• Prize: List the prizes. As an added incentive, offer a product that is scarce and, if possible, seek out a sponsor to offer the prize instead of using capital from your business to acquire the item.
  • Engagement: For the best possible audience participation, engagement is imperative. Emailing, tweeting, and Facebooking are avenues to explore. Once the proper route is chosen, inform readers about deadlines, criteria, future contests and minor details about the brand itself.
2. Photo Contests
Everyone's a photographer these days. This is why photo contests, including selfie contests, have become very popular tools to enhance a brand. A lot of contests are commonly held on Instagram and Facebook. For instance,
asked contestants to take a selfie Instagram with an Om Nom Nom Cookies product for the chance to win a T-shirt. The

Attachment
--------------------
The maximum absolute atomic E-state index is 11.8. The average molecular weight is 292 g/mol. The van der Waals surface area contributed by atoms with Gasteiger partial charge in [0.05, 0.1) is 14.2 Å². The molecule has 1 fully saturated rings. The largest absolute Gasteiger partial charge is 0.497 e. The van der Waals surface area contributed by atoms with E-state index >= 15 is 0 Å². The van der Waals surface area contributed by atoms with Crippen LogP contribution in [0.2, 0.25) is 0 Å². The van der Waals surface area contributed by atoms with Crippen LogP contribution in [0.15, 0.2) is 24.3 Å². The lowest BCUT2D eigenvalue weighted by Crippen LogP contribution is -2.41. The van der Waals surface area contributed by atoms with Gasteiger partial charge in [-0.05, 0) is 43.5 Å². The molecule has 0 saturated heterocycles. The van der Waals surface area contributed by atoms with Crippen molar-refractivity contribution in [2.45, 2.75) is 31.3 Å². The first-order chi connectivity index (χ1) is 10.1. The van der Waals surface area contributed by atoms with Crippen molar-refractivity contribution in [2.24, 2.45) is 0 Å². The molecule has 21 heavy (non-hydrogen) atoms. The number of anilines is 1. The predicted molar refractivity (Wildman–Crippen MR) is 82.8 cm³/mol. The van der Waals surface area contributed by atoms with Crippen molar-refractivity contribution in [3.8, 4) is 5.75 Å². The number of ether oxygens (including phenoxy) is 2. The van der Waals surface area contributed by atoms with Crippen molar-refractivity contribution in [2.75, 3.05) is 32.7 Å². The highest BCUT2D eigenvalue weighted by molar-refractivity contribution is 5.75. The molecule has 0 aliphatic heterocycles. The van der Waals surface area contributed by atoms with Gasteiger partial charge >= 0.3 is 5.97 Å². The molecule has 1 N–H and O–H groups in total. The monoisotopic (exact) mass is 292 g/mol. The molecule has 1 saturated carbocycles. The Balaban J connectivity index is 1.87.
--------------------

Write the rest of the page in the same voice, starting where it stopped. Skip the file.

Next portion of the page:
gained some momentum during the 2013 back-to-school season as it held a photo contest for mothers to showcase their child's back-to-school outfit. The prize was a trip to a day spa. GuruShots, an online gaming site for photographers, turns contests into a fun game with a real-time online photo contests system. Photographers compete against one another, vote for their favorite photos, gain exposure, and earn equipment and cash prizes.
Here are four steps on how to construct a photo contest:
  • Objectives: Prior to the launch of the photo contest, determine what your goals are, such as an increase in social media followers, a larger number of newsletter subscribers, or a boost in search engine rankings.
  • Venue: Decide where to host your photo contest. Will it be on Instagram, Facebook, or your website? There are advantages to any one of these outlets; however, Facebook photo contests are usually the most popular because participation is easy. Remember, read the social network's user guidelines before building a photo contest.